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1 2 3 4 5 6 7 8 9 l0 ii 12 13 14 15 16 17 18 19 20 21 22 23 24 25 9017 processes, the better off we're all going to be in recognizing ways to get that bad air out. MR. SANT: One more thing addressing perhaps your specific comment of how our construction or maintenance and renovation employees are protected during these operations. I also read in testimony by some of the SEIU and some of the maintenance unions, a lot of times during the evenings when this work takes place, if it is taking place off hours, the HVAC systems are shut down. There's also this nebulous point of between what the 1910 and 1926 standards cover. Now if there's a standard that specifically covers perhaps the substance that they're dealing with or the process, they might have some protection. Again, they might, depending on if their employers are responsible enough to take these standards into consideration. But my assumption and my guess from what I have heard is by and large there's not a whole lot of protection that goes on. You don't even have the HVAC systems operating in the night and on weekends when this takes place. So you're not even getting the basic building system to protect, clear the air for these workers, let alone any extra protection. MS. KAPLAN: What about if MSDS' specify that a material should be used in a well ventilated space? Is that followed? BAYLEY REPORTING, INC. (202) 234-7787 (800) 368-8993 TI1006-2191
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1 2 3 4 5 6 7 8 9 10 ll 12 13 14 15 16 17 18 19 2O 22 23 24 25 9018 ~,~%. ANDREWS: You could go all day on this one. JUDGE VITTONE: Please don't. (Laughter) MR. ANDREWS: But I won't. What is adequate ventilation? What is proper respiratory protection? This is still somewhat of a new science for workers and employers, and there are many, many different things to many different people. So MSDS' are very hard to understand for a lot of people, and don't necessarily transfer into a change in behavior at the workplace. MR. MACALUSO: I think your regulations will sort of correct a lot of these problems. Let's say improper ventilation, and we'll take that example back when I was in New York and when they were using this mastic remover. They would put, being that it was asbestos floor tile, there might be a microtrack or some exhaust system, high efficiency exhaust system in place. Okay, that's one machine they may have. That's not going to help when you put down about a half inch of mastic remover and just let it sit there prior to scraping it off. Your regulations, I think, are going to allow somebody before the work takes place to just say what are we going to be doing? Then say well, we're going to be laying mastic remover down, and this stuff smells supposedly like BAYLEY REPORTING, INC. (202) 234-q787 (800) 368-8993 Tl1006-2192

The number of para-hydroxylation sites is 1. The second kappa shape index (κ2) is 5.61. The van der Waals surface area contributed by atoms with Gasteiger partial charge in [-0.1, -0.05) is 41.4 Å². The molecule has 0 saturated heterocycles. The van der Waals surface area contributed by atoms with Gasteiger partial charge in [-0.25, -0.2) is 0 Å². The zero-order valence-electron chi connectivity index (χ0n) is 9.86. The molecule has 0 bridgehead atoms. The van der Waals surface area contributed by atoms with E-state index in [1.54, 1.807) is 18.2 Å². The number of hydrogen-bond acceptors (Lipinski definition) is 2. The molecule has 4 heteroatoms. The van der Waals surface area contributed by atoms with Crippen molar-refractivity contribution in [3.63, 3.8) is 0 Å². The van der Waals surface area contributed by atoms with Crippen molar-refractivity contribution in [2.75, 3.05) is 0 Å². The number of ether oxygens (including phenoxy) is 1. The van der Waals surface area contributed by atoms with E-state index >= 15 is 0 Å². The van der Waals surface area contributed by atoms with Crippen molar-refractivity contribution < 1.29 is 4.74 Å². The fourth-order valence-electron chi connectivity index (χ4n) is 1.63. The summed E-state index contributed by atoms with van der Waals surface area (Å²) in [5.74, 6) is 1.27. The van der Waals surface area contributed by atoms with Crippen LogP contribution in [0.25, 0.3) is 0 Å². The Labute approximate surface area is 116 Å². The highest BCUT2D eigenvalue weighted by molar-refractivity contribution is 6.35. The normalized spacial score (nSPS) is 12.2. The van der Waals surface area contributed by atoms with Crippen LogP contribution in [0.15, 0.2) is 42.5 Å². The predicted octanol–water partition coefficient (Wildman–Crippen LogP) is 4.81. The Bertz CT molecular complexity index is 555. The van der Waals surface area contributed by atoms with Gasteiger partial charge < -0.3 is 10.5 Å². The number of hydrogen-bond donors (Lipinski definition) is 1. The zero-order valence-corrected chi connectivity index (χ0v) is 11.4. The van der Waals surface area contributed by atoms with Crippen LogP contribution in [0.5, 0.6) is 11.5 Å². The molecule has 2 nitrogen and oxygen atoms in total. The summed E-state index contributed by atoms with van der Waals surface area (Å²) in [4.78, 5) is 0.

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1 2 3 4 5 6 7 8 9 I0 ll 12 13 14 15 16 17 18 19 20 21 22 23 24 25 9019 orange, but it doesn't smell too much like orange at all, and it's really nasty stuff. You're 'going to evaluate that and say well, maybe we need a lot more of this ventilation equipment there on site, instead of just one. MS. BOR: Part of the point here is that there are 'really two parts to renovation and remodeling. There's what is being done by the employees who are doing the renovation and remodeling. The question you asked earlier about how are they protected, well, they're supposed to be protected under the 1926 standards. Whether they are is a question that... As Mike said, we could talk about it all day, and it raises all kinds of enforcement questions for this agency. But we've got that set of rules. The second part of it is how does that work affect the overall environment of other employees wi~h indoor air quality? Part of our concern here and part of the point we're trying to make with respect to having you clearly delineate that there are these.two problems is that what we find is that our member~ are not that well protected to begin with. We're concerned that if you implement the indoor air quality standard with concern for only the second problem, the problem of the effect on the overall indoor environment, without making very clear that employers have continuing obligations to the renovation and remodeling employees under existing standards, that the protection that BAYLEYREPORTING, INC. (202) 234-~787 (800) 368-8993 T11008-2193